“It looks like we are moving to a point where you’d have some critical mass in this,” said Jack Kyser, chief economist with the Los Angeles County Economic Development Corp., noting that in the past the county lost out on some biomedical research business – another hot sector – to neighboring counties.
“Obviously there would be jobs created and they will be making investments and paying taxes. It would be both a boost to the ego and the pocket,” he said.
BYD, based in Shenzen, China, is searching for sites to house its North American headquarters and an assembly plant for its e6, an all-electric vehicle said to have a nearly 200-mile range on a single charge. It is considering sites in Los Angeles, Long Beach and Lancaster. BYD’s broker, Ben Stapleton, leader of the national clean technology group for Jones Lang LaSalle, said a decision could be announced by May.
Tesla Motors of Palo Alto, which makes a high-performance, all-electric roadster, maintains its design studio in Hawthorne. It also is looking to locate a car manufacturing plant in the county. Downey and Long Beach are the leading candidates vying for the much publicized Tesla facility, though little movement has been reported in recent months.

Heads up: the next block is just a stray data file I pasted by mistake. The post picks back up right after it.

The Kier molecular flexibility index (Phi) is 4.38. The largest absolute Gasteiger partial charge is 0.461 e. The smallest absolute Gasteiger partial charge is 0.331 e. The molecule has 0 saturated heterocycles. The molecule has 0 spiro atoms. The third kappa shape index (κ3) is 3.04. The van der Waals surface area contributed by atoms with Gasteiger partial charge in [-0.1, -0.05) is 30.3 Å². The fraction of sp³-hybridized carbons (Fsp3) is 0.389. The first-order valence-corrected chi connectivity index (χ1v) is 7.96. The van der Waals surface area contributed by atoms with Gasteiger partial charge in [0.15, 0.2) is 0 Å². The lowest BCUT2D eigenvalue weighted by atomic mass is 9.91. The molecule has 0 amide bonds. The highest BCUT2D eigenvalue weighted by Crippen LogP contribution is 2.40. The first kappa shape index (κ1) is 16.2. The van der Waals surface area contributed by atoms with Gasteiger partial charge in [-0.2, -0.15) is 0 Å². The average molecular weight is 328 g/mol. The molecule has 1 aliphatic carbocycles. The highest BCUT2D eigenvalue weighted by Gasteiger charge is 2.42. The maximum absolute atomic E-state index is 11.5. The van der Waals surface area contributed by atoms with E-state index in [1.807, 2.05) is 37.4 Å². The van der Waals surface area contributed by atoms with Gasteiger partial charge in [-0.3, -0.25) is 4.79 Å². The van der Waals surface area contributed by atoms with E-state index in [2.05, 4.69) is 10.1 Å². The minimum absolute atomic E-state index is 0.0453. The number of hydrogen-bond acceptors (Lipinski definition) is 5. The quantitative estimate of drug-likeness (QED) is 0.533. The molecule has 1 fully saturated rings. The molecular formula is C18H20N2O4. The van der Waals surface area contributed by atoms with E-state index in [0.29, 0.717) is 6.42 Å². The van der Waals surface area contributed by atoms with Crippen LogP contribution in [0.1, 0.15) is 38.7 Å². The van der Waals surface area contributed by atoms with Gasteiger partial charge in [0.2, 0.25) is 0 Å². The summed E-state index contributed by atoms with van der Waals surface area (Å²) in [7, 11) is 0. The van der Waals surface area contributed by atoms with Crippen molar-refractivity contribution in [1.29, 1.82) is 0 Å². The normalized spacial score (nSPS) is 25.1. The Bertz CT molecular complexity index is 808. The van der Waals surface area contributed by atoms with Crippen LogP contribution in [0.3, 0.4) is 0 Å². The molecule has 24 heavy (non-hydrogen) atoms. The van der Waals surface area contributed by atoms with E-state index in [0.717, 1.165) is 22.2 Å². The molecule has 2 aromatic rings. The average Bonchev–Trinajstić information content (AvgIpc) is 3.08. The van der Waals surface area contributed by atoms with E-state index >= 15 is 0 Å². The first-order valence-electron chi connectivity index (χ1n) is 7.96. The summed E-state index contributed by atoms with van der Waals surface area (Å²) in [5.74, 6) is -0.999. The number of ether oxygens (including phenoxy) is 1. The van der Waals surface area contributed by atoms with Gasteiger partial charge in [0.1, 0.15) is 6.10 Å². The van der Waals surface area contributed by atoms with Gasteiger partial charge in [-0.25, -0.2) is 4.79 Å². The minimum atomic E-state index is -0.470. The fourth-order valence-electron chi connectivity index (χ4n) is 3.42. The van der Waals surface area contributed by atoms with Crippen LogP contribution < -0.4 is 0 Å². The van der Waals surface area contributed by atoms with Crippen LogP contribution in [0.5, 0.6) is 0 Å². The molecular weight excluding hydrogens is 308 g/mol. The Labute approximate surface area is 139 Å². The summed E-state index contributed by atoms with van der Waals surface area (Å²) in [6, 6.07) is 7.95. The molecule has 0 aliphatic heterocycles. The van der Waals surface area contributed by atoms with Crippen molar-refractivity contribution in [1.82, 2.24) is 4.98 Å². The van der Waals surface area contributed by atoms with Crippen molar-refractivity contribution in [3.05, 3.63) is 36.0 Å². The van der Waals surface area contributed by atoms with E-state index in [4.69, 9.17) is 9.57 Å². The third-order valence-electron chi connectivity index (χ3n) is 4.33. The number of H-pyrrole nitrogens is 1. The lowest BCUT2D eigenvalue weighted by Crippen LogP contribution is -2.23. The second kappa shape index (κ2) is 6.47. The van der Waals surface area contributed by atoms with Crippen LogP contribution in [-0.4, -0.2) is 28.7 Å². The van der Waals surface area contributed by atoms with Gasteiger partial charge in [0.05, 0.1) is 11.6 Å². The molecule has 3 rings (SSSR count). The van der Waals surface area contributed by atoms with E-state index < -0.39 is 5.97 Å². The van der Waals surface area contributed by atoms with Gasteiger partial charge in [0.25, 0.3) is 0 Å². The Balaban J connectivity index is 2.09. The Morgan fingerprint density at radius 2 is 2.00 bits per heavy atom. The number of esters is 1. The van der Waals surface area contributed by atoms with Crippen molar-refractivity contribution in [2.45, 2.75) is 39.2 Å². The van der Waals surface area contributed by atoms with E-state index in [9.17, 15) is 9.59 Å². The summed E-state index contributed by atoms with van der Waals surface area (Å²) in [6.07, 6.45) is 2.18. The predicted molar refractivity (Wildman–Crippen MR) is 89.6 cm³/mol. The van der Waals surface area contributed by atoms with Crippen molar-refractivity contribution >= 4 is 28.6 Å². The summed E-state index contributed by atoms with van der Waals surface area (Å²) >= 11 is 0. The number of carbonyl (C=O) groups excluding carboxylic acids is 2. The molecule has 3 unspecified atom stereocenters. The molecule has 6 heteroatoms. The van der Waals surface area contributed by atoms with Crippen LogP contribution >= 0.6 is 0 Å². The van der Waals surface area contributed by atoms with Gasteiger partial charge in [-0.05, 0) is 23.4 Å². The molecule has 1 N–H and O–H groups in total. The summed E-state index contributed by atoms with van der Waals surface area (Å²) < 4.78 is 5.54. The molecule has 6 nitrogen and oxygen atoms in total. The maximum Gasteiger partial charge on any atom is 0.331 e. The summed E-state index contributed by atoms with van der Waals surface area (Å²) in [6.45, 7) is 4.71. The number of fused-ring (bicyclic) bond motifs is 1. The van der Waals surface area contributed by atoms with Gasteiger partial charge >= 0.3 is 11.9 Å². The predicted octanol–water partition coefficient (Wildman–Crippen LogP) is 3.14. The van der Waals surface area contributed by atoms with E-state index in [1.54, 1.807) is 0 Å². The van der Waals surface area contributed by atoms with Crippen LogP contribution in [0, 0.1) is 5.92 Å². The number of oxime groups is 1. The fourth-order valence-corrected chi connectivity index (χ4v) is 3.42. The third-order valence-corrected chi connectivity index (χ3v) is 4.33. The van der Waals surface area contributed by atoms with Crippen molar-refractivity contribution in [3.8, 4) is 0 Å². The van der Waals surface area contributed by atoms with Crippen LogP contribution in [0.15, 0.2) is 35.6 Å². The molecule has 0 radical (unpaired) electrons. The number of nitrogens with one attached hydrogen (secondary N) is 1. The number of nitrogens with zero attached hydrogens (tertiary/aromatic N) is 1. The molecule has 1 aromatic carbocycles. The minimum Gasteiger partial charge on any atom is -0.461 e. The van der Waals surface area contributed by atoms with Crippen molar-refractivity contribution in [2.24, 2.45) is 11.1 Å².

Coda wants to open a second battery manufacturing facility in the United States in a “couple of years,” Czinger said. It could be located in California, though other states are also being considered. The company is working with the Department of Energy on the facility, which might involve retrofitting an existing auto plant.
“Our interest is in U.S. jobs, U.S. energy and ending our dependence on foreign oil,” he said.
Stapleton, also Coda’s real estate broker, said his team has been helping the automaker evaluate locations for the U.S. battery plant. In February, Stapleton brokered a five-year lease for the company’s new headquarters at 820 Broadway in Santa Monica.
Czinger, who has spent weeks trying to secure the final assembly plant and touring the country for sites to locate the second battery facility, said his efforts are part of realizing a dream.
“My dream is that one day when we are mountain biking or hiking in L.A. and you get to the top of Sullivan Canyon and look out you will no longer see that gray layer hovering over L.A. and you will see a clear, bright sky,” he said.